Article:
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Fun with real and float


Fun with real and float

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Tom Thomson
Tom Thomson
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Hugo Kornelis (7/1/2013)
[quote][b](By the way, I think real should be considered to have maximum precision six; you should always calculate with at least one more digit then the precision to limit the effect of rounding errors - at least, that's what has been taught to me in high school).

Up that that point I thought your explanation was great, but here you are confusing the precision of representation with the accuracy or results. They aren't the same thing. Besides, your teachers were remiss in telling to use 1 rather than 2 or more - if you want final results accurate to N decimal places all starting values and intermediate results should be represented to a precision of at least N+2 decimal places unless the calculation to be carried out is utterly trivial. It's fine to work with N+1 places when the calculation is something rally very simple like a single multiplication, but if you are trying to compute the eigenvectors or the inverse of a 3 X 3 matrix (both calculations which are extremely common in elementary mechanics) working with N+1 places may give you horribly inaccurate results. 32bit floating point with precision 7 decimal places was intended to carry out complex calculations delivering results to a guaranteed 3 decimal places accuracy - an N+4 design rather than N+1 - and of course less complex calculations to greater guaranteed accuracy.

The very earliest floating point hardware implementation (Zuse, 1941) was neither electronic nor part of a stored program computer and had much smaller precision (15 bits - so nominally decimal precision 3) and hence wasn't useful for any complex calculations unless a great lack of accuracy was acceptable.

Tom

webrunner
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Yes, thanks to Hugo for the detailed explanation. I agree with those who say that the Microsoft documentation could use Hugo's addition!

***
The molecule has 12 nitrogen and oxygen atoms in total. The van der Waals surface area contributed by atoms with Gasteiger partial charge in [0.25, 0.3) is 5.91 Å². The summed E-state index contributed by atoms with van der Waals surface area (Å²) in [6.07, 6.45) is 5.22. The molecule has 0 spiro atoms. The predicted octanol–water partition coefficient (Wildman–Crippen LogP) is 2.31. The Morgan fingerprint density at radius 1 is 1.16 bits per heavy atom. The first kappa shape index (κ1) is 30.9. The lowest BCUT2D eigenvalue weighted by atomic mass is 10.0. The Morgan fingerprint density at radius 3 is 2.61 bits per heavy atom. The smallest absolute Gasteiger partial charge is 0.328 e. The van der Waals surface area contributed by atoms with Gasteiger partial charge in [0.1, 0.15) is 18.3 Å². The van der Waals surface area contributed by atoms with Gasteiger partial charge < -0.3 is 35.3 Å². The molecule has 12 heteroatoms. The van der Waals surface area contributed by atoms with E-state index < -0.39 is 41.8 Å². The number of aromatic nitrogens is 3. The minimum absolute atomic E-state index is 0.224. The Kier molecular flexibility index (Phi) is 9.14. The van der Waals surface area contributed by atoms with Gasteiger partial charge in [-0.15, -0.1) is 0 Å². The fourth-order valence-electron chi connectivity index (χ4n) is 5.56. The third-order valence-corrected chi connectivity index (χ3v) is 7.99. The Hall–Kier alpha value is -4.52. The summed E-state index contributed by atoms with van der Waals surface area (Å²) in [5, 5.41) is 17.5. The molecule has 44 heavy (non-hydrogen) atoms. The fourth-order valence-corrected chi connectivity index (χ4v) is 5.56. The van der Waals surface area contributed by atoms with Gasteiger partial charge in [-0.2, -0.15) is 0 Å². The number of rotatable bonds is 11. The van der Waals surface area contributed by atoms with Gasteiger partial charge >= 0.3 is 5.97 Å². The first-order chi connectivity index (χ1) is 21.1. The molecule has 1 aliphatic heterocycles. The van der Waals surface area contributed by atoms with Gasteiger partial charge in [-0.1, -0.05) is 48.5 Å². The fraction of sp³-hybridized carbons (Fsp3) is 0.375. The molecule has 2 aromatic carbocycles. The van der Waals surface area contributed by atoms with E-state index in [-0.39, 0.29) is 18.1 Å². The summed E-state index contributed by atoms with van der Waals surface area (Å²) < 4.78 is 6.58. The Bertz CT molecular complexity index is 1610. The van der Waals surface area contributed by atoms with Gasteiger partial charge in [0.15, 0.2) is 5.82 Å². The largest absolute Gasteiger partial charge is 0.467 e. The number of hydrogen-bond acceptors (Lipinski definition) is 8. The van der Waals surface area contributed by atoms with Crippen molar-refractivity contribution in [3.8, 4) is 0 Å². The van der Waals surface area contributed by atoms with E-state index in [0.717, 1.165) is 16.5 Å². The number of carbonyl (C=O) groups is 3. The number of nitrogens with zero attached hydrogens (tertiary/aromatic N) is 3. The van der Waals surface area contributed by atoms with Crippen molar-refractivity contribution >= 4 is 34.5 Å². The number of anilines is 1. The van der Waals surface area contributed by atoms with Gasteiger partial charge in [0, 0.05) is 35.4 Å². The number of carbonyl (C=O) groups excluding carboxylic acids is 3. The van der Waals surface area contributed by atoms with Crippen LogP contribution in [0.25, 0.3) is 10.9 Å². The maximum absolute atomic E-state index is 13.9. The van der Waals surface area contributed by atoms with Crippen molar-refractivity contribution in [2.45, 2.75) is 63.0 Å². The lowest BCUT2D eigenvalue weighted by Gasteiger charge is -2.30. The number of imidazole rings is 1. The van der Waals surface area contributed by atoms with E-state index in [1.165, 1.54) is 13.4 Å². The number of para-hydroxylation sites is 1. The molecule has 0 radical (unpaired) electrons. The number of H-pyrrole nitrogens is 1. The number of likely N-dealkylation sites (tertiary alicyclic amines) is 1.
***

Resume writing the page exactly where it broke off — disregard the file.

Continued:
I think the following queries show the switchover point where the REAL number is returned as 100.


-- Num1 = 99.99999
CREATE TABLE #QotD ( Num1 REAL, Num2 FLOAT );

INSERT INTO #QotD
VALUES ( 99.9999961, 99.99999999997 );

SELECT *
FROM #QotD;

DROP TABLE #QotD;





-- Num1 = 100
CREATE TABLE #QotD ( Num1 REAL, Num2 FLOAT );

INSERT INTO #QotD
VALUES ( 99.9999962, 99.99999999997 );

SELECT *
FROM #QotD;

DROP TABLE #QotD;



Thanks again.

- webrunner

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Revenant
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L' Eomot Inversé (7/1/2013)
. . . The very earliest floating point hardware implementation (Zuse, 1941) was neither electronic nor part of a stored program computer and had much smaller precision (15 bits - so nominally decimal precision 3) and hence wasn't useful for any complex calculations unless a great lack of accuracy was acceptable.

Z1 was built in 1936.

http://en.wikipedia.org/wiki/Konrad_Zuse
Tom Thomson
Tom Thomson
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Revenant (7/1/2013)
L' Eomot Inversé (7/1/2013)
. . . The very earliest floating point hardware implementation (Zuse, 1941) was neither electronic nor part of a stored program computer and had much smaller precision (15 bits - so nominally decimal precision 3) and hence wasn't useful for any complex calculations unless a great lack of accuracy was acceptable.